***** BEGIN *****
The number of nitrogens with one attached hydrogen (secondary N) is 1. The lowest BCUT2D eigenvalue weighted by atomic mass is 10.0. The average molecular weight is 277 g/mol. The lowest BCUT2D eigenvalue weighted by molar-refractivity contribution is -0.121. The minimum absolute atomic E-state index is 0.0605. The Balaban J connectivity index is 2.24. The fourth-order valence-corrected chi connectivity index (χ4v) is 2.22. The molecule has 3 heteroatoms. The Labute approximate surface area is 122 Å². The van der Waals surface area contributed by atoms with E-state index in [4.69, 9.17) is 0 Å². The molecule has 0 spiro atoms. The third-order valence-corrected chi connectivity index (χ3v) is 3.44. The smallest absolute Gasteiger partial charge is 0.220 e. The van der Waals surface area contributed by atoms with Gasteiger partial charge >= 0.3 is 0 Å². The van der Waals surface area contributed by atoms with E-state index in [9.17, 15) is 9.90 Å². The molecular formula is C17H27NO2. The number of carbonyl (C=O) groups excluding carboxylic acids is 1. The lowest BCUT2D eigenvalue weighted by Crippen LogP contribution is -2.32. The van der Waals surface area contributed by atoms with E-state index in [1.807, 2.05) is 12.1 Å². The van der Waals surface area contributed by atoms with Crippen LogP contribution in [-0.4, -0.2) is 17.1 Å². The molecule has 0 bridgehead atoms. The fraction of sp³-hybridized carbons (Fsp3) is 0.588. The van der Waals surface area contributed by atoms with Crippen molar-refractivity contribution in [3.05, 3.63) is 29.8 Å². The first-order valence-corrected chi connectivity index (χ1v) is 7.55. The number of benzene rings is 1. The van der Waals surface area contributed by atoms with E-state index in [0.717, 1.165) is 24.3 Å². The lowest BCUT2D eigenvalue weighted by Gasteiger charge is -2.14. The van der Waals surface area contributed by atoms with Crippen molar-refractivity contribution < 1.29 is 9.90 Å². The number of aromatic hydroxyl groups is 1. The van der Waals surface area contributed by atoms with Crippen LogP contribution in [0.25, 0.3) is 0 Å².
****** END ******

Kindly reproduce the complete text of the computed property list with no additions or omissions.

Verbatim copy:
The number of nitrogens with one attached hydrogen (secondary N) is 1. The lowest BCUT2D eigenvalue weighted by atomic mass is 10.0. The average molecular weight is 277 g/mol. The lowest BCUT2D eigenvalue weighted by molar-refractivity contribution is -0.121. The minimum absolute atomic E-state index is 0.0605. The Balaban J connectivity index is 2.24. The fourth-order valence-corrected chi connectivity index (χ4v) is 2.22. The molecule has 3 heteroatoms. The Labute approximate surface area is 122 Å². The van der Waals surface area contributed by atoms with E-state index in [4.69, 9.17) is 0 Å². The molecule has 0 spiro atoms. The third-order valence-corrected chi connectivity index (χ3v) is 3.44. The smallest absolute Gasteiger partial charge is 0.220 e. The van der Waals surface area contributed by atoms with Gasteiger partial charge >= 0.3 is 0 Å². The van der Waals surface area contributed by atoms with E-state index in [9.17, 15) is 9.90 Å². The molecular formula is C17H27NO2. The number of carbonyl (C=O) groups excluding carboxylic acids is 1. The lowest BCUT2D eigenvalue weighted by Crippen LogP contribution is -2.32. The van der Waals surface area contributed by atoms with E-state index in [1.807, 2.05) is 12.1 Å². The van der Waals surface area contributed by atoms with Crippen LogP contribution in [-0.4, -0.2) is 17.1 Å². The molecule has 0 bridgehead atoms. The fraction of sp³-hybridized carbons (Fsp3) is 0.588. The van der Waals surface area contributed by atoms with Crippen molar-refractivity contribution in [3.05, 3.63) is 29.8 Å². The first-order valence-corrected chi connectivity index (χ1v) is 7.55. The number of benzene rings is 1. The van der Waals surface area contributed by atoms with E-state index in [0.717, 1.165) is 24.3 Å². The lowest BCUT2D eigenvalue weighted by Gasteiger charge is -2.14. The van der Waals surface area contributed by atoms with Crippen molar-refractivity contribution < 1.29 is 9.90 Å². The number of aromatic hydroxyl groups is 1. The van der Waals surface area contributed by atoms with Crippen LogP contribution in [0.25, 0.3) is 0 Å².